Pete Seeger, the legendary folk singer, unabashed socialist and political activist, has died at the age of 94.
The left celebrated Seeger’s art and commitment to progressive causes, but those on the right noted his embrace of American enemies during both the Cold War and Vietnam War. He raged against private wealth and marched with the “99 percent” of the Occupy Wall Street movement but died a millionaire.
Seeger’s musical life influenced a generation of protest singers, and his far-left views on issues like war, capital punishment, the environment and capitalism epitomized his appeal to those in liberal circles. His hits included Turn, Turn, Turn, Where Have All the Flowers Gone and Goodnight, Irene, and those impacted by his work include Bruce Springsteen, Dave Matthews and, most notably, Bob Dylan.
Seeger spoke openly about his faith and leaned on Bible verses in some of his music, but his activism centered on supporting unions, applauding groups like Occupy Wall Street and emboldening liberal singers to protest with their melodies.
He took a page out of Woody Guthrie’s biography, inscribing the phrase, “This machine surrounds hate and forces it to surrender” on his guitar. The instrument didn’t take kindly to electricity, though, given Seeger’s famous feud with Dylan after the latter plugged his guitar in during the 1965 Newport Folk Festival.
“I was furious that the sound was so distorted … you couldn’t understand [the song],” Seeger once said, recalling the musical dustup and defending his actions. Music critics wondered if Seeger feared an electrified Dylan might displace Seeger in the minds of protest singers.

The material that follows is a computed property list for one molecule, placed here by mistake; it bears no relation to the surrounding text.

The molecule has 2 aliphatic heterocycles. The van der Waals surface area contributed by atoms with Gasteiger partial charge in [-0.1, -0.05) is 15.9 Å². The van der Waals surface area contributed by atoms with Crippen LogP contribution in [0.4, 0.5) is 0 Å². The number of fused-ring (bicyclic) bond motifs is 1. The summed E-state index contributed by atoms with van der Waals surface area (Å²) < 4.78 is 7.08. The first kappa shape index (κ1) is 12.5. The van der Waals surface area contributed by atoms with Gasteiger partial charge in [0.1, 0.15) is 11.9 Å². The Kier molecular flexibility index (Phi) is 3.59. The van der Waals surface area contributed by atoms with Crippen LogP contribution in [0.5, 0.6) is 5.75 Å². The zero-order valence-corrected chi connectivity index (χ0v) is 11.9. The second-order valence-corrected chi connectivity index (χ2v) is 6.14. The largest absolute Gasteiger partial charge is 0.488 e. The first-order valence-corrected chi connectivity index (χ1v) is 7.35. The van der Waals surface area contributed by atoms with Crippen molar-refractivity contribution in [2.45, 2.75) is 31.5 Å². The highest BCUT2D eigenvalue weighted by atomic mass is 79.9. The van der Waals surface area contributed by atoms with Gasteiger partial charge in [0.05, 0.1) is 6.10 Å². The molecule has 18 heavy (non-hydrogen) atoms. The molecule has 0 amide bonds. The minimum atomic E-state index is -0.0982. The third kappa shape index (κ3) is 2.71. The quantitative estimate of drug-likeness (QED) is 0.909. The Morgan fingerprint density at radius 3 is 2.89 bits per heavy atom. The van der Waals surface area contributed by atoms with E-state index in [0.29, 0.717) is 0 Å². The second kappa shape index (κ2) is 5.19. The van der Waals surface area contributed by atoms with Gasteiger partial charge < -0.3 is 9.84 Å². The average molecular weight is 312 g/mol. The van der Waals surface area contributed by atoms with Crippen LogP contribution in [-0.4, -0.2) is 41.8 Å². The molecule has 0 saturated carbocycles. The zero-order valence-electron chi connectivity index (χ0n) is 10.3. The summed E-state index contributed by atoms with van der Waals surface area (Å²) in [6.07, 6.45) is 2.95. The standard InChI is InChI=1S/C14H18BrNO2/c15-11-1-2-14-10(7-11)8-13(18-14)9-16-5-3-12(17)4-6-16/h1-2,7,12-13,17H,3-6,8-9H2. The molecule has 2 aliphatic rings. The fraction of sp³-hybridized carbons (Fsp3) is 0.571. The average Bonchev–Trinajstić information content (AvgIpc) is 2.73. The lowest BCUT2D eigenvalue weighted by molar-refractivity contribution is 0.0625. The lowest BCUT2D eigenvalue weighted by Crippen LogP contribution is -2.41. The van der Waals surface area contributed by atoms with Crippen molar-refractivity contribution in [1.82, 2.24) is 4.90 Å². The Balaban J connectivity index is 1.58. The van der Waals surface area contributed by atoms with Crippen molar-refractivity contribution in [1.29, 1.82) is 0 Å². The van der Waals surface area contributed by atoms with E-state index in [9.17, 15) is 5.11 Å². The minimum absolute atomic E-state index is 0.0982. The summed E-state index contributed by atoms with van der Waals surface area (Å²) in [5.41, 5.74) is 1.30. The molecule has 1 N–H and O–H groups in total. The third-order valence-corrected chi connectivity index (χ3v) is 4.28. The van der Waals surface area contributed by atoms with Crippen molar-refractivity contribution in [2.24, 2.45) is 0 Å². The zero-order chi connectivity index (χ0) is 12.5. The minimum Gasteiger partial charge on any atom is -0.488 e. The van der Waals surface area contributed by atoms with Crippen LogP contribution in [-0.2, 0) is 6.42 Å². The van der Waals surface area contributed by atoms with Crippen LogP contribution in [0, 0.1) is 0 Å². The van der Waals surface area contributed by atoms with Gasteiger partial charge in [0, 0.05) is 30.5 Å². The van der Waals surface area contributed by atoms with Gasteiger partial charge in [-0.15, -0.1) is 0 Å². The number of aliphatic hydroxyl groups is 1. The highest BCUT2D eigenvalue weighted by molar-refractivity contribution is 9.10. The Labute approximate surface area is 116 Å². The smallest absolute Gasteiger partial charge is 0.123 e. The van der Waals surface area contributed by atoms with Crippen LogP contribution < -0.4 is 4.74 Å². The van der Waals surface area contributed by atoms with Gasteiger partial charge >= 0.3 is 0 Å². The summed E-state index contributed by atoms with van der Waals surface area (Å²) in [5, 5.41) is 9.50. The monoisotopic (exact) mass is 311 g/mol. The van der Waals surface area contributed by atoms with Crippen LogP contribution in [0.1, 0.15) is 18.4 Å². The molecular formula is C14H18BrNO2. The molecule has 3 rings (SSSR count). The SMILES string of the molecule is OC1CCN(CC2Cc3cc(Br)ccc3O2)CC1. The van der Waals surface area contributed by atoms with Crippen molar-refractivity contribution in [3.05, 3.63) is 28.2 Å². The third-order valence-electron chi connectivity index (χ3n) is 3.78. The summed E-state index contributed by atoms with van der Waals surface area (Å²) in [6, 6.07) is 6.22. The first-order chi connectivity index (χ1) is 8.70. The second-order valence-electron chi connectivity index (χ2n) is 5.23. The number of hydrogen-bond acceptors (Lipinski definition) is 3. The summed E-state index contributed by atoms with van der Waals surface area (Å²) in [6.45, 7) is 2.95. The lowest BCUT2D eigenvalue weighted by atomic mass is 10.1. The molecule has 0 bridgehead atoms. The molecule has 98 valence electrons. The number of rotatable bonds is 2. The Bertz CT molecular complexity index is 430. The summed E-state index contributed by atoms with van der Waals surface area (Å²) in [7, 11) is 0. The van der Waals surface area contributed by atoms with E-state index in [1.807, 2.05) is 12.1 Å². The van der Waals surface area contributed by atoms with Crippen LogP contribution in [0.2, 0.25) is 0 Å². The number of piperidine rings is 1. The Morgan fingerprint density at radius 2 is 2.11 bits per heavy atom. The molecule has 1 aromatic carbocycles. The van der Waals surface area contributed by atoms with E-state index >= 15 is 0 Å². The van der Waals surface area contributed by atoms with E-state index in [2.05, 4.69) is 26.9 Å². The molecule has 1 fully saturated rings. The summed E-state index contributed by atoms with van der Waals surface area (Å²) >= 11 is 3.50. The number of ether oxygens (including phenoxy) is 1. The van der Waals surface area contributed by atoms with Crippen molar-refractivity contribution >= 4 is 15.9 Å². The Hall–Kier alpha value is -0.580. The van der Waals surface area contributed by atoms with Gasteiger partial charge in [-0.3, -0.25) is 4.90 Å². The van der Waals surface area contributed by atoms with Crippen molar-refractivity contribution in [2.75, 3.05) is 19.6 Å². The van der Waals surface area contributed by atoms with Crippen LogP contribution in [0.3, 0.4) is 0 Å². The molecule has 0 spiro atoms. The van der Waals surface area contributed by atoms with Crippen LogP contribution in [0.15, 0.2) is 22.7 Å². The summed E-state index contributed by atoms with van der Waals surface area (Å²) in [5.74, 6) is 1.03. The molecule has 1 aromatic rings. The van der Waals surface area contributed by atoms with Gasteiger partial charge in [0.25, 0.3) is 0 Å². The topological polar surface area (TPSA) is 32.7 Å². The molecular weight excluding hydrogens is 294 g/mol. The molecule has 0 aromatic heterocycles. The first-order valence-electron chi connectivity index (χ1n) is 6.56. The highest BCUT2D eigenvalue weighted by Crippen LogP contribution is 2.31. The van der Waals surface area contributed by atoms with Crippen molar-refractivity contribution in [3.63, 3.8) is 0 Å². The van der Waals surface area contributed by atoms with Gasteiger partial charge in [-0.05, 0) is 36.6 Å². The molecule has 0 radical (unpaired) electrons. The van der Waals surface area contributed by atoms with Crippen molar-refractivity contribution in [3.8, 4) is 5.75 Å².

Seeger embraced Communism early in his life, even if his official ties to the party waned in the late 1940s. He still supported Joseph Stalin and traveled to North Vietnam in 1972. Years later, his decision to back Stalin’s murderous regime forced him to serve up a mea culpa to the press.
I apologize for once believing Stalin was just a hard driver, not a supremely cruel dictator,” he told The Washington Post in 1994.
The singer’s anti-war bona fides began before America became embroiled in World War II and carried through the rest of his life.
The album Talking Union (1941-42) was adopted by American labour activists for generations, and the group, which was soon joined by the folk singer, also recorded anti-war ballads, which proved embarrassing when Nazi Germany invaded the Soviet Union, the Japanese bombed Pearl Harbor, and the American left became ferociously patriotic.
Later, his far-left ideology got him swept up in the House UnAmerican Activities Committee. He refused to talk about his views and was sentenced to a year in jail for Contempt of Congress but ended up serving only four days. The stigma hurt his career, but it didn’t end it.
His musical life blossomed anew when he joined the ’60s anti-war movement.
In 1966, Seeger recorded an anti-war anthem, “Bring ‘Em Home,” including lyrics in opposition to the Vietnam War: “For defense you need common sense/ Bring them home, bring them home/ They don’t have the right armaments/ Bring them home, bring them home.”
He long spoke out against private wealth and the capitalist system, but his talents earned him millions all the same. He gave some of his fortune away but “a recent according to Bloomberg.com.of his net worth pegged it at $4.2 million,”
President Barack Obama released a statement shortly after learning of Seeger’s passing:
Over the years, Pete used his voice — and his hammer — to strike blows for worker’s rights and civil rights; world peace and environmental conservation. And he always invited us to sing along. For reminding us where we come from and showing us where we need to go, we will always be grateful to Pete Seeger.